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The Russians are coming to Wall Street.

Last week, AvtoVAZbank, a regional Russian bank largely owned by the country's biggest auto maker, became the first Russian company to make the initial filing to issue American depositary receipts, securities distributed in the U.S. backed by the foreign stock.The AvtoVAZbank application is the first of as many as 10 expected from Russia in coming months as the country's newly privatized companies lay the groundwork for raising capital in world markets.

Russia "has the potential to be one of the truly huge ADR markets in the world because of the size of the country and the size of the companies," said an executive in London with Bank of New York. The bank, a unit of Bank of New York Co., will issue the ADRs and hold the Russian stock in its name.

AvtoVAZbank is applying to issue ADRs of existing Russian shares on the over-the-counter, or "pink sheet" market. This is a first step to issuing securities and listing them on a U.S. exchange, said Jim West, president of Score Financial Corp., a Beverly Hills, Calif., company that advised the bank.

Even the pink-sheet ADRs would represent a major step in opening up the risky but potentially profitable Russian market, still in its initial stage of development, to foreign investors.

While individual investors can buy the ADRs, Bank of New York, Citicorp's Citibank unit and other leading Western institutions working on ADR deals in Moscow are really after vast amounts of capital from U.S. mutual funds and pension funds that can't invest in Russia because of uncertainty about who holds the shares and how they are actually traded.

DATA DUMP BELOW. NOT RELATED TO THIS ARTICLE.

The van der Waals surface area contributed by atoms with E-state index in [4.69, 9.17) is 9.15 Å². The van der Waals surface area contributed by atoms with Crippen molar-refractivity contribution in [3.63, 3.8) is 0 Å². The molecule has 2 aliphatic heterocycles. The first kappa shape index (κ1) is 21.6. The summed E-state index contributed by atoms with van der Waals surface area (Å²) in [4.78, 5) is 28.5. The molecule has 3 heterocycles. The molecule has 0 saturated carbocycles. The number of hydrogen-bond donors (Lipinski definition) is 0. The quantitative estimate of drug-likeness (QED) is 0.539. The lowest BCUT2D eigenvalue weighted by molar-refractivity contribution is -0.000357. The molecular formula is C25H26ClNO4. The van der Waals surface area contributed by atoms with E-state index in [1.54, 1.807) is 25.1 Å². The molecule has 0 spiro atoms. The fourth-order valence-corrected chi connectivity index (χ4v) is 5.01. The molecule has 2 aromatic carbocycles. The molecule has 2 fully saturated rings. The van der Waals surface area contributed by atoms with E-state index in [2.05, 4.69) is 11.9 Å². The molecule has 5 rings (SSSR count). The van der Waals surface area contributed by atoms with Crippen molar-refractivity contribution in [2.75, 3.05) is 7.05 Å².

"There are piles of money from managers who say they want to invest in Russia," said Miljenko Horvat, president of Citibank in Russia, which is working on several ADR deals. "ADRs are in part a way to work around the problem of title and registry issues and the unwieldy trading environment."

AvtoVAZbank hopes to issue the ADRs in January, pending approval of the U.S. Securities and Exchange Commission, said Dmitry Zharanov, development director with ANS Investment Co., the investment arm of the bank.

SEC officials in Washington declined to comment on the request. AvtoVAZbank's actual filing was a request for an exemption from U.S. disclosure requirements.

Such exemptions are routinely sought by foreign companies seeking to sell this level of ADRs in the United States. The exemption means the company only has to disclose in the United States what it makes available in its home country.